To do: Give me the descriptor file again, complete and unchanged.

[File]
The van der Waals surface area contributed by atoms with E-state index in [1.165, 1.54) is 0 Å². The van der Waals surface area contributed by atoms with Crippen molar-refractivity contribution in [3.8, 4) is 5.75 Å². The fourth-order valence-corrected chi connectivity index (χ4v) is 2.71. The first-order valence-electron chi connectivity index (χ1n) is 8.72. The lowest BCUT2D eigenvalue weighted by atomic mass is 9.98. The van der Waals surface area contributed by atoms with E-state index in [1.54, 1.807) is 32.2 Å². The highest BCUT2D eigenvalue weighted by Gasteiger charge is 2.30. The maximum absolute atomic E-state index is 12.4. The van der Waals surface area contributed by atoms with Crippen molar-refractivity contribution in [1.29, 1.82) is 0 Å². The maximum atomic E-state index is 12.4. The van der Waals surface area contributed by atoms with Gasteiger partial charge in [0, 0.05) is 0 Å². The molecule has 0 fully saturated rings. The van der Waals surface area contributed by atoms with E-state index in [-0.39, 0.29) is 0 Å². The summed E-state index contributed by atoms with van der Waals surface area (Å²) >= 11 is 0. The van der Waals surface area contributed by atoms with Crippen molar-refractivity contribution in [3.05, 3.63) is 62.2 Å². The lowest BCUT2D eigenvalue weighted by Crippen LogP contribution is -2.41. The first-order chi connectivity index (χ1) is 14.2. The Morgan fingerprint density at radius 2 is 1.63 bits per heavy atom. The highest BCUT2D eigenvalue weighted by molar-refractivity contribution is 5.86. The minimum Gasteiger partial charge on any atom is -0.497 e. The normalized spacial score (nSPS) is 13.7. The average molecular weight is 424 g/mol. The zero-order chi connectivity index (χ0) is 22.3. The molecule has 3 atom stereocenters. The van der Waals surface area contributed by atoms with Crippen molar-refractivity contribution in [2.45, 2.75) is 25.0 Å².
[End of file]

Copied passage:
The van der Waals surface area contributed by atoms with E-state index in [1.165, 1.54) is 0 Å². The van der Waals surface area contributed by atoms with Crippen molar-refractivity contribution in [3.8, 4) is 5.75 Å². The fourth-order valence-corrected chi connectivity index (χ4v) is 2.71. The first-order valence-electron chi connectivity index (χ1n) is 8.72. The lowest BCUT2D eigenvalue weighted by atomic mass is 9.98. The van der Waals surface area contributed by atoms with E-state index in [1.54, 1.807) is 32.2 Å². The highest BCUT2D eigenvalue weighted by Gasteiger charge is 2.30. The maximum absolute atomic E-state index is 12.4. The van der Waals surface area contributed by atoms with Crippen molar-refractivity contribution in [1.29, 1.82) is 0 Å². The maximum atomic E-state index is 12.4. The van der Waals surface area contributed by atoms with Gasteiger partial charge in [0, 0.05) is 0 Å². The molecule has 0 fully saturated rings. The van der Waals surface area contributed by atoms with E-state index in [-0.39, 0.29) is 0 Å². The summed E-state index contributed by atoms with van der Waals surface area (Å²) >= 11 is 0. The van der Waals surface area contributed by atoms with Crippen molar-refractivity contribution in [3.05, 3.63) is 62.2 Å². The lowest BCUT2D eigenvalue weighted by Crippen LogP contribution is -2.41. The first-order chi connectivity index (χ1) is 14.2. The Morgan fingerprint density at radius 2 is 1.63 bits per heavy atom. The highest BCUT2D eigenvalue weighted by molar-refractivity contribution is 5.86. The minimum Gasteiger partial charge on any atom is -0.497 e. The normalized spacial score (nSPS) is 13.7. The average molecular weight is 424 g/mol. The zero-order chi connectivity index (χ0) is 22.3. The molecule has 3 atom stereocenters. The van der Waals surface area contributed by atoms with Crippen molar-refractivity contribution in [2.45, 2.75) is 25.0 Å².